Just because you’re the smartest bee in the hive, doesnt mean youll be any good at working. In fact, when it comes to collecting pollen, it often pays to be dumb.
New research by the Royal Holloway in London and the University of Guelph in Canada looked at howbumblebees’ learning ability paired up withtheir foraging performance and contribution to the colony. The study is published in Scientific Reports.
Their results showed that slow-learning bumblebees foraged for considerably longer than the bees that were able to learn quickly duringassociation-building tasks. There was also no difference in the rates of foraging between the two groups of bees, meaning the smart ones just foragedfor less time and were worse at foraging overall.
“This study provides the first evidence of a learning-associated cost in the wild,” Dr Lisa Evans, Plant & Food Research scientist at Royal Holloway, said in astatement.“Our results are surprising, because we typically associate enhanced learning performance and cognitive ability with improved fitness, because it is considered beneficial to the survival of an individual or group.
The researchers looked at 85 bees from five different colonies and subjected them to a visual learning performance exam that tested how well the bees learned whichcolored flowers contained more pollen than others. Radio frequency identification tagging technology was used to track how quickly the bees made the association and how much pollen they collected in the wild.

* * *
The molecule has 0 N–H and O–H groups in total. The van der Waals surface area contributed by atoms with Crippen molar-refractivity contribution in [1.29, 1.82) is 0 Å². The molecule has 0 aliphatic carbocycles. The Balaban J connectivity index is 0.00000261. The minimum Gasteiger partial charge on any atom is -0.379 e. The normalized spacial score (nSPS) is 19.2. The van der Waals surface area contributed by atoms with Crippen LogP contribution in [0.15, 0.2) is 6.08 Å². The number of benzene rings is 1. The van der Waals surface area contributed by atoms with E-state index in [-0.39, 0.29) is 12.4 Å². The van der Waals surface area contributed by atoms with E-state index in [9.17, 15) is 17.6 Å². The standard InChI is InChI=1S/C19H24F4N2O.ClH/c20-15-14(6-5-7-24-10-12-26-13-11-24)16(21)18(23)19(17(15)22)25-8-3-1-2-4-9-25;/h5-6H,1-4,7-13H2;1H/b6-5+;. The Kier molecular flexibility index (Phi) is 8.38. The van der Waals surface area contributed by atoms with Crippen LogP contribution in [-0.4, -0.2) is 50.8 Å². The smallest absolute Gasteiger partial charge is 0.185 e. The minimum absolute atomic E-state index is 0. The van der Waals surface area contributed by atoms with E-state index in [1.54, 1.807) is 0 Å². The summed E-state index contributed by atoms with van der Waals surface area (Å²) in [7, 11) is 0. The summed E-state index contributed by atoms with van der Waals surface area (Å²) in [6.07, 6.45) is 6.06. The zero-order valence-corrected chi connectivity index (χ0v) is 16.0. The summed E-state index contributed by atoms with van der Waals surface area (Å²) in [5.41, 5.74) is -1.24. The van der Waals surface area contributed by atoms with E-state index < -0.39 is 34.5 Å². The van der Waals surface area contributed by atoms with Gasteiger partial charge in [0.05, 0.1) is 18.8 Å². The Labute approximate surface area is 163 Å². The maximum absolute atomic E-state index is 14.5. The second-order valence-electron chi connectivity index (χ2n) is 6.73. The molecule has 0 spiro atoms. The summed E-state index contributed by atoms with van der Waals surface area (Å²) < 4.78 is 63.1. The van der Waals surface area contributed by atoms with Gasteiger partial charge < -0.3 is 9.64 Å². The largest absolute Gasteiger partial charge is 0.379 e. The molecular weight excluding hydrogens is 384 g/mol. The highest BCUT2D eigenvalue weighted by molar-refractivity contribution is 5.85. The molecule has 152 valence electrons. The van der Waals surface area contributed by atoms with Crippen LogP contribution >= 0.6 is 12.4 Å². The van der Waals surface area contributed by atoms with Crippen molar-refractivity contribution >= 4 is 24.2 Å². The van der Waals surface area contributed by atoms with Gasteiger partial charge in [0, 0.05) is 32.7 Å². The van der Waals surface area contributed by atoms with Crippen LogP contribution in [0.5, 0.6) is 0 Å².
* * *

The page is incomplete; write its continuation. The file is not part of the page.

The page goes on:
When it came to adding up how much the bees had the collected, the slower bees were considerablybetter at collecting than the smart bees.This stands in opposition to what we tend to assumeabout bees, as we typicallythink that learning is particularly important to their success.
A previous study in 2008produced opposite results, instead finding thatfast-learning bees performed better and weremore likely to keep track of which flowers held the most rewards. However, this new study disputes the validity of thoseresults,as the current study followed the foraging performance of bees whose learning had previously been assessed, while the older study used different individuals. This, the current team say, could have swayed the results as a bumblebee’sperformance can vary depending on acolony’s developmental stage and aworker’s reproductive status.
The researchers posit a possible explanation for ther own findings:“Neural tissue is metabolically expensive to produce and maintain,” Dr Evans adds. “Foraging is energy demanding, but so is learning. This may explain the significantly shorter foraging lifespan of fast-learning bumblebees.”